The budget is an opportunity to present the costs necessary to carry out the described research activities. A budget should include an itemized estimate of costs; multi-year projects should include an itemized cost estimate for each year of the project activities. A brief budget narrative may be included to describe how estimates were calculated. All budgeted costs should be necessary in order to accomplish project objectives and reasonable in relation to the anticipated outcomes.
When preparing the budget, only include direct costs of project activities. Please consult the Neubauer Collegium website for further details about administrative support provided by our staff; do not include staff administrative support costs as part of your project budget.
Please download the Neubauer Collegium Application Guidelines for complete details regarding the proposal budget.
The Neubauer Collegium supports collaborative forms of inquiry otherwise difficult to achieve within existing models of support for humanistic and social scientific research. Projects with a history of financial support from other sources are welcome to apply to the Neubauer Collegium, and new projects are welcome to apply concurrently to the Neubauer Collegium and other sources of support. In such cases, the Neubauer Collegium expects that its support will have a clear and distinct impact on the project, for example exploring new research directions, expanding a research team to include new partners, making new data or research findings accessible to broader scholarly communities, or bringing faculty visitors for sustained collaboration.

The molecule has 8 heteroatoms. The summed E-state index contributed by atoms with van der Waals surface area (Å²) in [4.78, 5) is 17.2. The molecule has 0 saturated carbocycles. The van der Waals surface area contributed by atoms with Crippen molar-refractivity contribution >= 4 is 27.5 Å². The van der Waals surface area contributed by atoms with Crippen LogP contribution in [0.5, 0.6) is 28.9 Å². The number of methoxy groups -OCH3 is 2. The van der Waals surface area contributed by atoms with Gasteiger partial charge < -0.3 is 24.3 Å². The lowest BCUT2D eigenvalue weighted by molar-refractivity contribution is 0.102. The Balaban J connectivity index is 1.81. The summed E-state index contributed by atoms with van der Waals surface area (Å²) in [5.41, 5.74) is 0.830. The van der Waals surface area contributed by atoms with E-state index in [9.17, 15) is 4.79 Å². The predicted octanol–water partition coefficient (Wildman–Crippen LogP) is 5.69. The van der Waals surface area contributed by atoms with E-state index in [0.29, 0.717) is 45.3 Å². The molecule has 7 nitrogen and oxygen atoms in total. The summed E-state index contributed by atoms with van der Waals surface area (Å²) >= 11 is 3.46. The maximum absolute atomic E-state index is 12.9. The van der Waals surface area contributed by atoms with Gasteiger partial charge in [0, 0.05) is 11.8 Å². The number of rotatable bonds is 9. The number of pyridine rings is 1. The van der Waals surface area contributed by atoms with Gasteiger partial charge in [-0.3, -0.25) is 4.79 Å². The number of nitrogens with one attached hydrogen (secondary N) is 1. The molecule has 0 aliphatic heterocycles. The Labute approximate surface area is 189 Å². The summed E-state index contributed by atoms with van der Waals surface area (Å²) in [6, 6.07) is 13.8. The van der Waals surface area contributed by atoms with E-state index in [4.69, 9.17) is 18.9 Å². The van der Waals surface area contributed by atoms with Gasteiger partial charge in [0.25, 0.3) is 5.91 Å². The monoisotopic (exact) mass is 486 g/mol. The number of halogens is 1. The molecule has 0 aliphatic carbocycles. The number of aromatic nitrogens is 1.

Projects supported by the Neubauer Collegium often benefit from the assistance of a postdoctoral researcher or other professional (non-student) research assistance. Because the Neubauer Collegium’s ability to fully fund postdoctoral researchers is very limited, projects interested in hiring full-time research assistance are encouraged to explore other potential sources of support (intramural and extramural) to augment financial support from the Neubauer Collegium.
Public programing activities, such as lectures and conferences, that will occur outside of the main University of Chicago campus in Hyde Park are expected to find substantial support for those activities from another source (for example, from the Beijing Center, Paris Center, etc.).
The Neubauer Collegium does not provide financial or administrative support for teaching or other instructional activities.
The Neubauer Collegium will process and serve as the home department for academic appointments for Visiting Fellows. In cases where the visiting Visiting Fellow will have teaching responsibilities, the fellow will hold a secondary appointment in the relevant academic department.
Project budgets may include support for student research assistants to support and extend research activities directed and carried out by faculty. Student assistants may also be hired to support project coordination; projects with large faculty teams, major conferences, and groups of Visiting Fellows have often found it helpful to hire a student assistant to help coordinate logistical details.
There is no limit to the number of projects an individual faculty member may participate in at any given time.
There is no limit to the number of times an individual faculty member may apply to the Neubauer Collegium for project support.
We welcome, indeed expect, applications for large-scale projects from applicants who have previously been awarded seed project support from the Neubauer Collegium. However, prior receipt of seed support from the Neubauer Collegium does not guarantee large-scale support.